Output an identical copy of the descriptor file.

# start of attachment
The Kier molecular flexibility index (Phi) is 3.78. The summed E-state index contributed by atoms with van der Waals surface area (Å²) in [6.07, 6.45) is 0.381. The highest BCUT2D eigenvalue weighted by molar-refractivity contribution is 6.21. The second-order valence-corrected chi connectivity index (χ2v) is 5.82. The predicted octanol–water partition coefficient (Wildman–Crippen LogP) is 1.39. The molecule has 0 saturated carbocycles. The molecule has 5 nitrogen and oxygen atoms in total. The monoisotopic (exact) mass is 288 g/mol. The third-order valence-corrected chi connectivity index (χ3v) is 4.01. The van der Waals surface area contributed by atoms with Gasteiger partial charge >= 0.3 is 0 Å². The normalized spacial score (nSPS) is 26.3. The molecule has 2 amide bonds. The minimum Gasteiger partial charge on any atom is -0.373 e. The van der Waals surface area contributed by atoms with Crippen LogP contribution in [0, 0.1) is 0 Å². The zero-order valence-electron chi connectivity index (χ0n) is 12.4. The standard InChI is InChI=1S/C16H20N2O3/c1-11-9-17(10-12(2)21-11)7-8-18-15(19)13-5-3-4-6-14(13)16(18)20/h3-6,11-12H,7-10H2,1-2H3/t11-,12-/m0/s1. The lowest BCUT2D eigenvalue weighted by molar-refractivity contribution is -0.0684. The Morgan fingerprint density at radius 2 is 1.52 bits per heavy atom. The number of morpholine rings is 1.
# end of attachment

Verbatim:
The Kier molecular flexibility index (Phi) is 3.78. The summed E-state index contributed by atoms with van der Waals surface area (Å²) in [6.07, 6.45) is 0.381. The highest BCUT2D eigenvalue weighted by molar-refractivity contribution is 6.21. The second-order valence-corrected chi connectivity index (χ2v) is 5.82. The predicted octanol–water partition coefficient (Wildman–Crippen LogP) is 1.39. The molecule has 0 saturated carbocycles. The molecule has 5 nitrogen and oxygen atoms in total. The monoisotopic (exact) mass is 288 g/mol. The third-order valence-corrected chi connectivity index (χ3v) is 4.01. The van der Waals surface area contributed by atoms with Gasteiger partial charge >= 0.3 is 0 Å². The normalized spacial score (nSPS) is 26.3. The molecule has 2 amide bonds. The minimum Gasteiger partial charge on any atom is -0.373 e. The van der Waals surface area contributed by atoms with Crippen LogP contribution in [0, 0.1) is 0 Å². The zero-order valence-electron chi connectivity index (χ0n) is 12.4. The standard InChI is InChI=1S/C16H20N2O3/c1-11-9-17(10-12(2)21-11)7-8-18-15(19)13-5-3-4-6-14(13)16(18)20/h3-6,11-12H,7-10H2,1-2H3/t11-,12-/m0/s1. The lowest BCUT2D eigenvalue weighted by molar-refractivity contribution is -0.0684. The Morgan fingerprint density at radius 2 is 1.52 bits per heavy atom. The number of morpholine rings is 1.